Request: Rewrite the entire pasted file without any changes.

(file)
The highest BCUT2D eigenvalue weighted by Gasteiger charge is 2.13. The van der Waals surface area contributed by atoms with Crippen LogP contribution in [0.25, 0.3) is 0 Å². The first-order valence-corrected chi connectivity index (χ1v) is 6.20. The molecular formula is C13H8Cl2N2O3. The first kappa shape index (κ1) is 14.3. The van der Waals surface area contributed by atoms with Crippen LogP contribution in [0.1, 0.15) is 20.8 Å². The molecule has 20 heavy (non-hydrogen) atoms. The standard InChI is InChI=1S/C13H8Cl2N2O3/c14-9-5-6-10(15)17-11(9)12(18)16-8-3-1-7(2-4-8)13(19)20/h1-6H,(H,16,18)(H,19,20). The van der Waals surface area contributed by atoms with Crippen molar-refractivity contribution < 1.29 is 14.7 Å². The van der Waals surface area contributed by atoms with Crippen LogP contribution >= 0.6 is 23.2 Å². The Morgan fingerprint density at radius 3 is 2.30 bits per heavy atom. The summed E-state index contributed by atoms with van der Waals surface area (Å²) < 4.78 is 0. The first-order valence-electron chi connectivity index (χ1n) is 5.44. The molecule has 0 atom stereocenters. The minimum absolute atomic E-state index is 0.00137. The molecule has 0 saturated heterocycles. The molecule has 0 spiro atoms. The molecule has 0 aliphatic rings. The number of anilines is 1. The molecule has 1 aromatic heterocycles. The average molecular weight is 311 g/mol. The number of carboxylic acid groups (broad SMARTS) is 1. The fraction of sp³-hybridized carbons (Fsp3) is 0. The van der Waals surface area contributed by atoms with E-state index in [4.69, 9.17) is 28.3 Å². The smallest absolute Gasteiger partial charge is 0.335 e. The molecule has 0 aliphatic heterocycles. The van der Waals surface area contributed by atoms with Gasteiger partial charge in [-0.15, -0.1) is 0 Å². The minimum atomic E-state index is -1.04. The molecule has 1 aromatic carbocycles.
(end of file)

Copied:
The highest BCUT2D eigenvalue weighted by Gasteiger charge is 2.13. The van der Waals surface area contributed by atoms with Crippen LogP contribution in [0.25, 0.3) is 0 Å². The first-order valence-corrected chi connectivity index (χ1v) is 6.20. The molecular formula is C13H8Cl2N2O3. The first kappa shape index (κ1) is 14.3. The van der Waals surface area contributed by atoms with Crippen LogP contribution in [0.1, 0.15) is 20.8 Å². The molecule has 20 heavy (non-hydrogen) atoms. The standard InChI is InChI=1S/C13H8Cl2N2O3/c14-9-5-6-10(15)17-11(9)12(18)16-8-3-1-7(2-4-8)13(19)20/h1-6H,(H,16,18)(H,19,20). The van der Waals surface area contributed by atoms with Crippen molar-refractivity contribution < 1.29 is 14.7 Å². The van der Waals surface area contributed by atoms with Crippen LogP contribution >= 0.6 is 23.2 Å². The Morgan fingerprint density at radius 3 is 2.30 bits per heavy atom. The summed E-state index contributed by atoms with van der Waals surface area (Å²) < 4.78 is 0. The first-order valence-electron chi connectivity index (χ1n) is 5.44. The molecule has 0 atom stereocenters. The minimum absolute atomic E-state index is 0.00137. The molecule has 0 saturated heterocycles. The molecule has 0 spiro atoms. The molecule has 0 aliphatic rings. The number of anilines is 1. The molecule has 1 aromatic heterocycles. The average molecular weight is 311 g/mol. The number of carboxylic acid groups (broad SMARTS) is 1. The fraction of sp³-hybridized carbons (Fsp3) is 0. The van der Waals surface area contributed by atoms with E-state index in [4.69, 9.17) is 28.3 Å². The smallest absolute Gasteiger partial charge is 0.335 e. The molecule has 0 aliphatic heterocycles. The van der Waals surface area contributed by atoms with Gasteiger partial charge in [-0.15, -0.1) is 0 Å². The minimum atomic E-state index is -1.04. The molecule has 1 aromatic carbocycles.